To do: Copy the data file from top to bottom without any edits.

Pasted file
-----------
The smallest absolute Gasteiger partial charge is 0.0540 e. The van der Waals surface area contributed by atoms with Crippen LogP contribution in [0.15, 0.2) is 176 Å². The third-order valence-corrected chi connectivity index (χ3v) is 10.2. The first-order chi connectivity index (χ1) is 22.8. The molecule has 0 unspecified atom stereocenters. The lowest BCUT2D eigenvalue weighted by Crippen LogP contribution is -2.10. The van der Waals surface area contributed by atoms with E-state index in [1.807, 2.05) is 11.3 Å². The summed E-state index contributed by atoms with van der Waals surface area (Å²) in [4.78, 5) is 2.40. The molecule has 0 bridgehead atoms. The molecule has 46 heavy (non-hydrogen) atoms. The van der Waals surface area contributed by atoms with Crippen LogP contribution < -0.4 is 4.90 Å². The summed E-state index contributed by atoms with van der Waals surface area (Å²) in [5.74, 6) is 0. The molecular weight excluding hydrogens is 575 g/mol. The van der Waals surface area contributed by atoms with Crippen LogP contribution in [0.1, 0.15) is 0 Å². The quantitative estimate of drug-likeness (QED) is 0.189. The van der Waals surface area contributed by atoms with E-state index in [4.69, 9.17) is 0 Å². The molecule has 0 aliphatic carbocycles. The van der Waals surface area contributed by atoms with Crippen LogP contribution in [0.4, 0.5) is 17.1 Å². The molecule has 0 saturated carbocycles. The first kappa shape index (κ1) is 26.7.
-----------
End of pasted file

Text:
The smallest absolute Gasteiger partial charge is 0.0540 e. The van der Waals surface area contributed by atoms with Crippen LogP contribution in [0.15, 0.2) is 176 Å². The third-order valence-corrected chi connectivity index (χ3v) is 10.2. The first-order chi connectivity index (χ1) is 22.8. The molecule has 0 unspecified atom stereocenters. The lowest BCUT2D eigenvalue weighted by Crippen LogP contribution is -2.10. The van der Waals surface area contributed by atoms with E-state index in [1.807, 2.05) is 11.3 Å². The summed E-state index contributed by atoms with van der Waals surface area (Å²) in [4.78, 5) is 2.40. The molecule has 0 bridgehead atoms. The molecule has 46 heavy (non-hydrogen) atoms. The van der Waals surface area contributed by atoms with Crippen LogP contribution < -0.4 is 4.90 Å². The summed E-state index contributed by atoms with van der Waals surface area (Å²) in [5.74, 6) is 0. The molecular weight excluding hydrogens is 575 g/mol. The van der Waals surface area contributed by atoms with Crippen LogP contribution in [0.1, 0.15) is 0 Å². The quantitative estimate of drug-likeness (QED) is 0.189. The van der Waals surface area contributed by atoms with E-state index in [4.69, 9.17) is 0 Å². The molecule has 0 aliphatic carbocycles. The van der Waals surface area contributed by atoms with Crippen LogP contribution in [0.4, 0.5) is 17.1 Å². The molecule has 0 saturated carbocycles. The first kappa shape index (κ1) is 26.7.